A Health Savings Account or HSA is an account that lets you put money away for qualified medical expenses without paying taxes on the money you save. It is a form of tax-advantaged savings fund exclusively for medical expenses.
An HSA is designed to cover health expenses that your insurance policy does not cover, such as co-pays, amounts below the deductible and out-of-pocket expenses.
What Does an HSA Do?
Health insurance plans usually have a deductible. The insurance pays only for expenses above the deductible amount. You will have to cover expenses up to that amount. Many insurance policies also don’t cover all health expenses. There may be copayments or other out-of-pocket expenses.
These expenses are often large enough to cause significant distress, causing even people with insurance to have major financial problems over medical events. An HSA is designed to help people with high-deductible health plans cover expenses that their health insurance does not, allowing you to manage serious health problems even with a high-deductible health plan.
How an HSA Works
An HSA carries tax advantages, so the IRS sets the rules on who is eligible for an HSA, how the money may be spent and how much an account holder can contribute tax-free.
Anyone who signed up for a high-deductible insurance plan (HDHP) qualifies for an HSA. The IRS changes the definition of an HDHP every year. The basic requirement for 2020 is a deductible of $1400 for an individual or $2800 for a family. Many health insurance plans are specifically marked as HSA-eligible, Ask your employer or health insurance provider.
You will decide how much to contribute to your HSA each year, up to a maximum tax-free amount set by the IRS. For 2020 the maximum contribution is $3,500 for self-only coverage or $7,000 for family coverage.
The money in your HSA may be spent on any qualified medical expense and you will not pay tax on the money when you deposit it or when you spend it. You will receive a debit card or checks that you can use to pay for qualified medical expenses.
If you do not spend the balance in your account during the year it can be rolled over to the next year. If you switch to a health plan that does not qualify for an HSA you can no longer make tax-free contributions to your HSA. You can still use your existing HSA funds for qualified medical expenses.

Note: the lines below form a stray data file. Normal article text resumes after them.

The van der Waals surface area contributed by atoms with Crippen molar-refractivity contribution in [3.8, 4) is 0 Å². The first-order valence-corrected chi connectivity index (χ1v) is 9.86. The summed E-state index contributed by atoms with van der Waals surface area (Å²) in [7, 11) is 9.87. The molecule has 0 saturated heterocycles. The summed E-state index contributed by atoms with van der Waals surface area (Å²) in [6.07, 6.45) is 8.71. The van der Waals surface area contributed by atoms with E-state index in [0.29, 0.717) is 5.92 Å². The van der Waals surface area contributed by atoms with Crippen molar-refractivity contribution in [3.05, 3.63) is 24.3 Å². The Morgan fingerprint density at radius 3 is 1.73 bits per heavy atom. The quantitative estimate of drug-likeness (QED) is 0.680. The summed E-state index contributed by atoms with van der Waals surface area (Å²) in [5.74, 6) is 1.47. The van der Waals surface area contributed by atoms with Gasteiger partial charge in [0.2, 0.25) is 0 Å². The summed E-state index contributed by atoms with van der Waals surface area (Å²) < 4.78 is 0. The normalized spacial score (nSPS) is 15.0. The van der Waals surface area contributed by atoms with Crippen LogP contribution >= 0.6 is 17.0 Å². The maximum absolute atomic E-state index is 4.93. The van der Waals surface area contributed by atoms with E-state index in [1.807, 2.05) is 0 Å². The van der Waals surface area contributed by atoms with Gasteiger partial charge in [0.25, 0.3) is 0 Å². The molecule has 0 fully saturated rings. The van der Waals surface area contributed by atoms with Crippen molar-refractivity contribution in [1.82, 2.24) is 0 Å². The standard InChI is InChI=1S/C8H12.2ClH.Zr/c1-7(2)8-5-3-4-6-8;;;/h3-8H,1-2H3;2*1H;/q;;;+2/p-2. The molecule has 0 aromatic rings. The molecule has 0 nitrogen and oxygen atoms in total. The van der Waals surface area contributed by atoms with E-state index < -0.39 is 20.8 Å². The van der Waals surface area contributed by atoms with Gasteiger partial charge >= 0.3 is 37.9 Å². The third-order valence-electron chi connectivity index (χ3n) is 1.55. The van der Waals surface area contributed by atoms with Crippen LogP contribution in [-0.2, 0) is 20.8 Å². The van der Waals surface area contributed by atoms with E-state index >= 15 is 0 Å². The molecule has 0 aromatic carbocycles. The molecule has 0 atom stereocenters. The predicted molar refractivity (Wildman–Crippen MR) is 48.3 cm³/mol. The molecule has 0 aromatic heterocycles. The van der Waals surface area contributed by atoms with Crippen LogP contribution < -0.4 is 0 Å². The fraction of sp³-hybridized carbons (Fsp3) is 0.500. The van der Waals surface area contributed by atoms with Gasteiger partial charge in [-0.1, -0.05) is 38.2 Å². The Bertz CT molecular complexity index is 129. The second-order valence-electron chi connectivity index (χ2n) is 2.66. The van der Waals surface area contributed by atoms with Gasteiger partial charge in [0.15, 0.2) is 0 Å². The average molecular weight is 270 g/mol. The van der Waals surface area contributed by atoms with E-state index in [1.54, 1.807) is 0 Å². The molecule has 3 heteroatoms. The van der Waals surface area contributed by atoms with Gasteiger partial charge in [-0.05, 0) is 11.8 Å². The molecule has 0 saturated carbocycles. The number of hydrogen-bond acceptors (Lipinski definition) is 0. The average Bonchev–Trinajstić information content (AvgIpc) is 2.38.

How Can You Spend the Money in Your HSA?
Money saved in an HSA can be spent tax-free on qualified medical expenses. Qualified expenses include:
- Visits to a Doctor’s Office
- Dental Treatment
- Eye Exams and Glasses
- Non-Cosmetic Surgery
- Physical Therapy
- Prescription Drugs
- Paying for Independent Insurance Premiums (If You are Collecting Unemployment Benefits).
If you use an HSA for non-qualified expenses the money will be treated as taxable income and you may face other penalties.
What Are the Tax Advantages of an HSA?
What’s the difference between an HSA and your own emergency fund? An HSA carries significant tax advantages:
- The money you put into your HSA is not taxed if through an employer, or tax deductible if you set one up yourself.
- Interest or investment income on the funds in your HSA is not taxed.
- The money you withdraw for medical expenses is not taxed.
Those advantages make an HSA a better way to save for medical expenses than simply saving money on your own, as long as you are eligible for an HSA. If you plan to invest your HSA funds in stocks or mutual funds, make sure your HSA provider gives this option before you open an account.
Recent Changes in HSA Policies
If you already have an HSA you should be aware of some changes that have been made in policies governing HSAs as part of the COVID-19 stimulus effort:
- Extended contribution deadline. The deadline for making 2019 single-year contributions to your HSA has been extended from April 15 to July 15, 2020.
- Expanded qualified expenses for over-the-counter medications. HSA funds can now be used for many over-the-counter drugs, acetaminophen, ibuprofen, sinus medications, menstrual care products and many others.
- Telemedicine coverage. HSA holders can now use funds from their HSA accounts to pay for video or phone consultations with their doctors. This benefit will expire on December 31, 2020.
These added benefits are intended to ease the impact of the COVID-19 pandemic and may not be permanent. While in force they provide important additional options for HSA holders.
What Type of Insurance is Best For You?
For many Americans, the logical choice for health coverage is whatever their employer offers. If your employer-sponsored plan is HSA-qualified, an HSA may be a logical choice to supplement its coverage. Many employers who offer HSA-qualified insurance also offer HSA packages.
If you are choosing your own insurance plan, you can look at two options:
- A low-deductible plan will cover more expenses, but it will also charge higher premiums. These plans don’t qualify you for an HSA but with the more comprehensive coverage they offer you will probably not need an HSA.
- A high-deductible plan will lower your premiums, but your out-of-pocket expenses may be higher. An HSA can help you with expenses your insurance does not cover.
In general, if you expect significant medical expenses it may be a better bet to get the more expensive but more comprehensive low-deductible plan. If you see your insurance mainly as a backup plan for unexpected events a cheaper policy plus an HSA may be more appropriate.
A Health Savings Account can serve as a vital bridge between your total medical costs and what your insurance is willing to pay, protecting you from financial dislocation in the event of unexpected medical events. An HSA can also enable you to safely use a less expensive insurance policy.
That doesn’t make an HSA the right choice for everyone. You’ll have to review your employer-sponsored options and consider your health status and insurance needs before deciding what type of coverage suits you best.